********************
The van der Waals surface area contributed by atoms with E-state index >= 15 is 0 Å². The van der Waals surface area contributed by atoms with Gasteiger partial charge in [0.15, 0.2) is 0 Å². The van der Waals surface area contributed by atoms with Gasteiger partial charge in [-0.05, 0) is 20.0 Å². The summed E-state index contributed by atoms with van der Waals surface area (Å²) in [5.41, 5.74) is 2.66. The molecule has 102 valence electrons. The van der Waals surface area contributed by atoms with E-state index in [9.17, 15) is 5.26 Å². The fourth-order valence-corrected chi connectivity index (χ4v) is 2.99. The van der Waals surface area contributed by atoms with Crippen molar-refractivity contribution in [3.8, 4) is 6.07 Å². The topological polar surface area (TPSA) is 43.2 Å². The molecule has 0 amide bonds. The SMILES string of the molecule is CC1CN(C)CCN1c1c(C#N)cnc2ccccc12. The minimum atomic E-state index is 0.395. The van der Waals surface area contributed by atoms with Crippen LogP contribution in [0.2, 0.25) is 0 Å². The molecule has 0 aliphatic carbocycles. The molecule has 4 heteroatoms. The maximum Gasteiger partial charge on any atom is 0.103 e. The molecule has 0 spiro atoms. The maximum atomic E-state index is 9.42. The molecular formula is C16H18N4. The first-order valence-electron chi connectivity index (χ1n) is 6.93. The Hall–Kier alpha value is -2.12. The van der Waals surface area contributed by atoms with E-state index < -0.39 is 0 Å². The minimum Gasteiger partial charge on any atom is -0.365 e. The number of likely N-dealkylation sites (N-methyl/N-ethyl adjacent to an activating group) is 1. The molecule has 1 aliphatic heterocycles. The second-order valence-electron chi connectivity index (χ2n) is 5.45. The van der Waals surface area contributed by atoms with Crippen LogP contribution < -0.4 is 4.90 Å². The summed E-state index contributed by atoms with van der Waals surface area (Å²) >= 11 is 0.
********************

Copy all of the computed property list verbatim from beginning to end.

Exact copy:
The van der Waals surface area contributed by atoms with E-state index >= 15 is 0 Å². The van der Waals surface area contributed by atoms with Gasteiger partial charge in [0.15, 0.2) is 0 Å². The van der Waals surface area contributed by atoms with Gasteiger partial charge in [-0.05, 0) is 20.0 Å². The summed E-state index contributed by atoms with van der Waals surface area (Å²) in [5.41, 5.74) is 2.66. The molecule has 102 valence electrons. The van der Waals surface area contributed by atoms with E-state index in [9.17, 15) is 5.26 Å². The fourth-order valence-corrected chi connectivity index (χ4v) is 2.99. The van der Waals surface area contributed by atoms with Crippen molar-refractivity contribution in [3.8, 4) is 6.07 Å². The topological polar surface area (TPSA) is 43.2 Å². The molecule has 0 amide bonds. The SMILES string of the molecule is CC1CN(C)CCN1c1c(C#N)cnc2ccccc12. The minimum atomic E-state index is 0.395. The van der Waals surface area contributed by atoms with Crippen LogP contribution in [0.2, 0.25) is 0 Å². The molecule has 0 aliphatic carbocycles. The molecule has 4 heteroatoms. The maximum Gasteiger partial charge on any atom is 0.103 e. The molecule has 0 spiro atoms. The maximum atomic E-state index is 9.42. The molecular formula is C16H18N4. The first-order valence-electron chi connectivity index (χ1n) is 6.93. The Hall–Kier alpha value is -2.12. The van der Waals surface area contributed by atoms with E-state index < -0.39 is 0 Å². The minimum Gasteiger partial charge on any atom is -0.365 e. The number of likely N-dealkylation sites (N-methyl/N-ethyl adjacent to an activating group) is 1. The molecule has 1 aliphatic heterocycles. The second-order valence-electron chi connectivity index (χ2n) is 5.45. The van der Waals surface area contributed by atoms with Crippen LogP contribution < -0.4 is 4.90 Å². The summed E-state index contributed by atoms with van der Waals surface area (Å²) >= 11 is 0.